A federal marshal testified Wednesday that Boston Marathon bomber Dzhokhar Tsarnaev apologized shortly after making an obscene gesture in a jail holding cell, deflating the government’s insistence that he remains defiant and unrepentant for helping to carry out the terrorist attack two years ago.
Prosecutors earlier in the trial showed the jury a picture of Tsarnaev flashing his middle finger at a surveillance camera while he was being held in a small cell awaiting his arraignment in July 2013. The government hoped the image would persuade a jury to sentence the 21-year-old Russian immigrant to death.
But defense lawyers, who are pushing for a sentence of life with no parole, brought to the witness stand Kevin Michael Roche, a longtime deputy U.S. marshal in Boston. He testified that Tsarnaev felt bad and apologized immediately to him and other guards. At the time, his face was still swollen from being shot in the mouth and jaw during his capture three months earlier.
Roche said they warned Tsarnaev, who was then 19, that they would not tolerate that kind of behavior. They asked him whether he was going to continue to be a problem prisoner.
“He said no,” Roche said. “He said, ‘I’m done. I’m sorry.’”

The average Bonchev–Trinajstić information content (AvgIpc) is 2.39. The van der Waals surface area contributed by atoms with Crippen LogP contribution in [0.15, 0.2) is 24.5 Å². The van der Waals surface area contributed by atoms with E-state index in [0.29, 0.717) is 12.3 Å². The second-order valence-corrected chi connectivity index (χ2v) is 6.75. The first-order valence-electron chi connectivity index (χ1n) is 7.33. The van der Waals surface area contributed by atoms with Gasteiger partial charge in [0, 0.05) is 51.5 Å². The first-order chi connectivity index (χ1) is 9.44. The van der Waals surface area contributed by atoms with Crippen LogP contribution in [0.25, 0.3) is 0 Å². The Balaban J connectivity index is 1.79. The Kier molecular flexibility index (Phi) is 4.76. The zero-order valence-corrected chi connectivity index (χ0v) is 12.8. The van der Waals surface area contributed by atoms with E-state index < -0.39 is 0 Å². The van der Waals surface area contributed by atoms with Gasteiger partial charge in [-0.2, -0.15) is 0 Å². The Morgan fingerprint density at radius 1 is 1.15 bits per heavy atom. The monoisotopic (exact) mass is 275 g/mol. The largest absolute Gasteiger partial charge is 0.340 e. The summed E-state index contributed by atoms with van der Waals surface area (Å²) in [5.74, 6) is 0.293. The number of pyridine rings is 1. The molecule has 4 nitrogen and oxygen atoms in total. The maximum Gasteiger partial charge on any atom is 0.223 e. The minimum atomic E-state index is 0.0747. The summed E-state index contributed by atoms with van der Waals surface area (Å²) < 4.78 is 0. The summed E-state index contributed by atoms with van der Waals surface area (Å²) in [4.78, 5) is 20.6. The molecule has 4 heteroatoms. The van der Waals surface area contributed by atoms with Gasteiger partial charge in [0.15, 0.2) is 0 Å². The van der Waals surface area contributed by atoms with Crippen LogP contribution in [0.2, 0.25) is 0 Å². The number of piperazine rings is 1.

Tsarnaev was found guilty last month. Now the defense case in the penalty phase of the trial is winding down, and his lawyers are trying to soften and humanize their client before the jury of seven women and five men.
Roche said that other inmates have caused much more serious problems in courthouse holding cells compared with what Tsarnaev did.
“You name it,” Roche said. “Attempted suicides. Inmate-on-inmate assaults. They flood the toilet. They act out verbally and physically to each other, to anyone.”
Also testifying was Mark Bezy, a retired federal Bureau of Prisons official who ended his career as warden at the federal death row in Terre Haute, Ind. Now a private prison consultant, Bezy spoke of the harsh, solitary confinement conditions at the federal supermax prison in Colorado, the nation’s toughest penitentiary, where terrorists like Tsarnaev are assigned if given life sentences.
They end up on H Unit, a special security section, where 27 inmates currently are housed in 34 cells, all on lockdown, he said. “It’s the most restrictive prison in the system,” Bezy said. “The inmates will be there forever.”
Inmates get only a few 15-minute phone calls a month, and only with immediate family members. Calls are recorded and “live-monitored” by FBI and prison officials. Parents, siblings, spouses and children can visit, but there is no physical contact allowed, and they speak by phone through security glass, with the inmate locked into a small booth.
There is no contact with journalists, he said. Mail is restricted to immediate family members, and all mail is opened, checked and read. They cannot communicate with other prisoners outside H Unit.
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